Rihanna Suing Woman Over Defective $6.9 Million Mansion

September 1, 2011 By:
Rihanna Suing Woman Over Defective $6.9 Million Mansion

Rihanna bought a $6.9 million mansion in Beverly Hills, and apparently, she got a dud. The pop singer has filed a lawsuit in Los Angeles County Superior Court after discovering the home has structural defects, including waterproofing problems.

This is what happens when you have more money than you know what to do with. You don't bother with bureaucratic things like proper home inspections because you just want to move in, grab your butt and find a place to put all your red wigs.

Actually, there was an inspector who looked at the property, and she's suing the inspector, too. Along with all the real estate agents and engineers who worked on the house. So pretty much everybody. Have you been sued recently? Because Rihanna is probably suing you, too.

Rihanna purchased the home in 2009, and the seller claimed she wasn't aware of any defects with the property. But in the lawsuit, Rihanna claims the woman was lying, and knew about a bunch of major defects.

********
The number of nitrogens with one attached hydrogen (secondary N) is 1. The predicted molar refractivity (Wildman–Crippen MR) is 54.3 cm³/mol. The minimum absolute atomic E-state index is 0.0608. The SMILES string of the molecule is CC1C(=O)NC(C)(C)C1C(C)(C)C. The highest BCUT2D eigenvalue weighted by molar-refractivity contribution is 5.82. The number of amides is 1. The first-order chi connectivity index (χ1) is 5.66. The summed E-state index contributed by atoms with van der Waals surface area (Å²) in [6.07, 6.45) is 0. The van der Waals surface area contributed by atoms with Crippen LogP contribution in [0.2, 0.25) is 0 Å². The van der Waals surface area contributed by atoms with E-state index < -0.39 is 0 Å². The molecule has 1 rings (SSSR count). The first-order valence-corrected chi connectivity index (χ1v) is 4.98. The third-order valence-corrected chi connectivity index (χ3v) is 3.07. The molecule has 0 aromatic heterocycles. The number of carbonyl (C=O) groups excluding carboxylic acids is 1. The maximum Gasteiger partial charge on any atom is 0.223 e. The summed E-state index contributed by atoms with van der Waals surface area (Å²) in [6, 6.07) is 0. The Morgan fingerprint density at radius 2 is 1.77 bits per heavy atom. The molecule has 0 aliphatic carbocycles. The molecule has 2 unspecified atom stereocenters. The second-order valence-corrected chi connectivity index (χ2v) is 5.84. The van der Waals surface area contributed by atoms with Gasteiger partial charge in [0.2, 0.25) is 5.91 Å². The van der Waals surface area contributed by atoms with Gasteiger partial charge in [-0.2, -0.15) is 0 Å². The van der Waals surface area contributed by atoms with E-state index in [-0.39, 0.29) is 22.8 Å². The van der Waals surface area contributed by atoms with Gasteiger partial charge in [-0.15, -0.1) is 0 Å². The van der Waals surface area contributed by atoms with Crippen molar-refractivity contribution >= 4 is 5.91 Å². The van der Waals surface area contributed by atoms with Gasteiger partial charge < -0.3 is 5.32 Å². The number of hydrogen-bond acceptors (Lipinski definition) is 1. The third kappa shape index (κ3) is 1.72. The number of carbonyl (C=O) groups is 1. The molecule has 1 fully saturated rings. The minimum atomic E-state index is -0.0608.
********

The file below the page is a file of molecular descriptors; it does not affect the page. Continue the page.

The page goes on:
According to the documents, the estate was hit by a "moderate rainstorm" in January of 2010. And because of the defects with the home, water leaked into some rooms and caused a bunch of damage. I actually remember that storm, and it was a little worse than "moderate". But still, rain shouldn’t be in a house.

According to the docs, "the actual value of the property at the time of purchase, taking into consideration the extensive construction defects ... was millions of dollars less" than what Rihanna paid for it.

Meanwhile, the singer has recently been criticized by PETA. And you don’t want to get on their bad side. After showing up to the launch of her Reb'l Fleur perfume in a green top made of ostrich feathers, the animal rights group is not happy. PETA spokeswoman Sandra Smiley said:

“Rihanna is flaunting stolen property, in this case feathers possibly plucked right off their rightful owners’ backs. She has shown little regard for foxes, cows and reptiles, now she’s adding birds to the list of species exploited for her dubious looks. Feathers are often ripped off chickens, geese, ostriches and emus in live plucking. This can result in gaping wounds that are sewn up with a needle and thread without anesthetic.”

You hear that, Riri? Just because you like S&M doesn’t mean ostriches do.